Full floater axle

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Aug 4, 2003
Dumb ass question from greenhorn - please educate me on the FF axle in an 80 series. What benefits, etc.
Didnt feel like typing. Took this from MAF.

Why a full floater? Very simply the semi-floating rear differential as found on all 40, 55, and 60 series Land Cruisers sold in our market use a rear axle that keeps the axles in place by holding them in with "C" clips in the differential unit. The weight of the vehicle is supported by the axles, which turn in a single roller bearing located at the outer end of the axle housing. On a full floater there are no "C" clips holding the axles in. Instead, at the end of the axle housing are spindles similar to the ones on the front axle (and use the same wheel bearings) of the Land Cruiser. These spindles support wheel hubs that have two tapered roller bearings in each hub. The bearings are adjusted with a nut just like the front wheel bearings, and the axles are held in/onto the hub with six studs, washers and nuts. This system makes for a much stronger rear drive axle setup for those that need or want the extra load carrying potential.

If you brake an axle or c-clip on a SF will the axle,wheel etc come out? This happen to me while driving a Mack Concrete truck. Turn the corner and the rear wheel starts to go the other way :-[
If it's a c-clip style SF, that's true. If it's mini-truck style, it won't.
Mini-truck SF has a steel retainer (1-2" long) that's pressed between the bearing and end of the axle. To remove the retainer, one needs to grind it off or press it off w/ a SST. That's how difficult it is to remove. I've only heard of SFs on mini-trucks having problems when people remove the retainer, and reuse it (FSM says to replace it). What holds the real axle into the diff on a FF?

think of the rear axle shafts on FF axles as giant nails. The pointy (splined end) sticks into the side gears of the diff carrier. The flanged (head of the nail) has holes in it that engage studs in the bearing hub. these studs hold the shaft in place.
Okay, I see, Dan. The axle is bolted to the hub, which is secured to the vehicle via the spindle axle nuts, and the spindle is secured to the vehicle (either bolted on or, in this case, part of the axle housing). I was thinking about eventually installing that Front Range Offroad FF kit on my mini-truck. This kit contains the axles and a bracket that bolts to the SF axle housing and holds the caliper. It requires one to use a front spindle off a solid-axle mini truck (spindle bolts to the bracket, which bolts to the axle housing where the inner drum used to be attached), as well as the front hub w/ bearings. In this case, I think the axle is being held in by the little snap ring (doesn't have the "flat head" like on the mini-trucks w/ dual rear wheels), just like for the front axle. Is this setup risky?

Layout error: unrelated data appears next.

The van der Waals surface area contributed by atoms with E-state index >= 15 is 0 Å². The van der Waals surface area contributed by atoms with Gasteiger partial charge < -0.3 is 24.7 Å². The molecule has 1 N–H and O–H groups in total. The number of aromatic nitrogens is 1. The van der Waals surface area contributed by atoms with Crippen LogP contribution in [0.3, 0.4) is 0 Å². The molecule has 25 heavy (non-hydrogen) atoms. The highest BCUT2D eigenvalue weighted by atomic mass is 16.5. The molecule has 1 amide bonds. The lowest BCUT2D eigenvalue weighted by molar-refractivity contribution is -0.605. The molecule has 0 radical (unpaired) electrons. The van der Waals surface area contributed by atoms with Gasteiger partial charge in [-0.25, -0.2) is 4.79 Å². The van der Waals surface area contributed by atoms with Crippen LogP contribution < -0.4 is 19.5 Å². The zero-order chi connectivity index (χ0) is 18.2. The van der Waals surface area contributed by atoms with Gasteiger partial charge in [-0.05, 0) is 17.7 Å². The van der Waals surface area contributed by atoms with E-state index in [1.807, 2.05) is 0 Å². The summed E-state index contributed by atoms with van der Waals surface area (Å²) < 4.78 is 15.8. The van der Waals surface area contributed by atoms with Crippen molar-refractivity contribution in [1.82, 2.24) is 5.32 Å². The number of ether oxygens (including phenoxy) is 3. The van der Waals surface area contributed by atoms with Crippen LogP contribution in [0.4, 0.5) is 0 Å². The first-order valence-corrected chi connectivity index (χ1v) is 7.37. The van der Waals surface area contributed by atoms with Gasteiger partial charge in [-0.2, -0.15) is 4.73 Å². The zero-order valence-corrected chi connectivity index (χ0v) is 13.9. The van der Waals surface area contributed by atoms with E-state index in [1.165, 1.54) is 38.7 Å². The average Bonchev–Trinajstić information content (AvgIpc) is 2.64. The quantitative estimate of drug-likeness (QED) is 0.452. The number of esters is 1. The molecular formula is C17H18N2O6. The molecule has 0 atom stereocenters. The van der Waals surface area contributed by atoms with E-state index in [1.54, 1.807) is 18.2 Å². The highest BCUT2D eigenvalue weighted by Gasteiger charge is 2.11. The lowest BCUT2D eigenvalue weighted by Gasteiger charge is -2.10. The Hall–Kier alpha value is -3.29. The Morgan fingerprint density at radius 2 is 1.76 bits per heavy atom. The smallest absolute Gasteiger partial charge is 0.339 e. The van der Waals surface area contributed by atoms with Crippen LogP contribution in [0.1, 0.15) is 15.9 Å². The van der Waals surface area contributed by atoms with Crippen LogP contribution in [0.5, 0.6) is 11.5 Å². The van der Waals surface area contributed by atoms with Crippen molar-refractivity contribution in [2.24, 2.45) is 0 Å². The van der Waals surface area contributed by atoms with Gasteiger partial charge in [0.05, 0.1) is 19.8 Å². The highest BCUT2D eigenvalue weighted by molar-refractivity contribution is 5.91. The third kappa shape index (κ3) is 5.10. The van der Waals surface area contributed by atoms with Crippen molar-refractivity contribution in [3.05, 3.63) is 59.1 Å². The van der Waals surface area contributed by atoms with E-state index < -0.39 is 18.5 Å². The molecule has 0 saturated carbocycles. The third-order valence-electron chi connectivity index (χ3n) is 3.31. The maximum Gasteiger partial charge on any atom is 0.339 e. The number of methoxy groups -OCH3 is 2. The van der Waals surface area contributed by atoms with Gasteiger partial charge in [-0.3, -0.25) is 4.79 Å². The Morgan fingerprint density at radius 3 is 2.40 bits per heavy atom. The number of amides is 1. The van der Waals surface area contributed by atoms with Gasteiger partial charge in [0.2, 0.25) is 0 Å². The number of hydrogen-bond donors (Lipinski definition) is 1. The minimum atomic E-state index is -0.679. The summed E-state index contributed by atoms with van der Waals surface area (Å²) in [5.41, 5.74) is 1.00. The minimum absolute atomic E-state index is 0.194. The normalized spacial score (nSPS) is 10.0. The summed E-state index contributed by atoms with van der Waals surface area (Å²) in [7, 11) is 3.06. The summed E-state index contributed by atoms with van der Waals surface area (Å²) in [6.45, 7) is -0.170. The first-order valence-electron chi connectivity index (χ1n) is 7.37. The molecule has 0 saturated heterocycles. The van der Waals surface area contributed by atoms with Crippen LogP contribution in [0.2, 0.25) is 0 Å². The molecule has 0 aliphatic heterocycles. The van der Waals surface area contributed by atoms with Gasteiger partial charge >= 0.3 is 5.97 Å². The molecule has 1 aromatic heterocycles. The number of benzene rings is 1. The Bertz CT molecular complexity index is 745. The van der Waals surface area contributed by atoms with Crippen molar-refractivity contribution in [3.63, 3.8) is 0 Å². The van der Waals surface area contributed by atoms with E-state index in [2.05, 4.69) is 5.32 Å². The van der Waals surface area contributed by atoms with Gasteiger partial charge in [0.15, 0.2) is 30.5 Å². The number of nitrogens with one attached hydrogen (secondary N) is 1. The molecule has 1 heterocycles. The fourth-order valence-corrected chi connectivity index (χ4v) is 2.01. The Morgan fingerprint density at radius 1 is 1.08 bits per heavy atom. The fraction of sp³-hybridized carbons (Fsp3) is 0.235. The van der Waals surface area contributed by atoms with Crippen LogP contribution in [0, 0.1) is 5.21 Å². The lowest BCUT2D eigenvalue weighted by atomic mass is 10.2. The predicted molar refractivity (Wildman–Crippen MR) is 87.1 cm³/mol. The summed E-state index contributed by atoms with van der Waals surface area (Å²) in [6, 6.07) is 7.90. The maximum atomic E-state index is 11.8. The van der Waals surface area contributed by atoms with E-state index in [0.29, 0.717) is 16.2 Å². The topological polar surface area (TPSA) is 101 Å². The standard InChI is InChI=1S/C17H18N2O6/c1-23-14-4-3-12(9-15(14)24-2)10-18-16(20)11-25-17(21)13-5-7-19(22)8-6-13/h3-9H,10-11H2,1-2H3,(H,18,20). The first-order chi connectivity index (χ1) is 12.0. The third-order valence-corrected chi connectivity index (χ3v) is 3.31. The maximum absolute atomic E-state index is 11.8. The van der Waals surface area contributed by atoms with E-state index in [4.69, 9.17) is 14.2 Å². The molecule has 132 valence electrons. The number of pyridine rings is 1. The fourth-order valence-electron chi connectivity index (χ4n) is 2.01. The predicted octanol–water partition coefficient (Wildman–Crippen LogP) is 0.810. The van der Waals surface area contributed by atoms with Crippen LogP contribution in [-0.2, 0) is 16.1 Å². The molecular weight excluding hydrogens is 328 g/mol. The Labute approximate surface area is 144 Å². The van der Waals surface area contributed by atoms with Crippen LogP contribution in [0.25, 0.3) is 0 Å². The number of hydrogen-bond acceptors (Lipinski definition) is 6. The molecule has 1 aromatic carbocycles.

I have a very similar FF conversion kit for my FJ40, and know a two of others out there, personally. I talked with the owner, think his name was Mike (couple of years ago), at Front Range, and had them machine the adapters to my spec's - made my FJ40 axle the same width as a FJ60, best price & already had the tooling for the spindle side.

It has the same components as the Front Range kit, just a different bolt pattern to attach to the housing flange, and thickness / clearances, etc.

This setup is different then the OEM 80's FF in that the "manual hub" replaces the "Nail Head" of the axle, and the axle shaft is similar to a "finish nail" wit splines at each end.

It has survived a run through the rubicon with crawler gears, etc. I do know one person who broke his axle earlier this year in the snow. Pranksters may turn your hubs on the rear axle and you just sit there, spinning, :eek: & perplexed!

I did mine mainly because I flat tow it to certain trails, and was running out of things to do to the FJ40, but, now with the 80, hmmm!

Joe, I think FROR now sells a bolt-on cap (probably replaces the manual locking cap on the freehubs) to prevent these pranks. What if you're parked on an incline in gear, no e-brake on, and someone unlocks the rear hubs? :) I guess the idea of having the unlocking rear hubs is you can tow your rig and only the wheels will spin and the odometer/t-case/rear drivetrain won't be turning.

In my design, the rear axles can run with either the manual "asin" hubs, or the front drive plates of the FZJ80 on the rear axle. I have a e-brake, electric solenoid e-brakes for just that type of situation. Luckly the pranksters (friends) only do it at the beginning of the trails. Retribution is fun on the pranksters :D

Thats the main benefit when flat towing - no damage to the drivetrain.

Also makes changing busted pinions a lot easier in the field, and also allows you to drive out of breakage situations, where the semi-floater does not.


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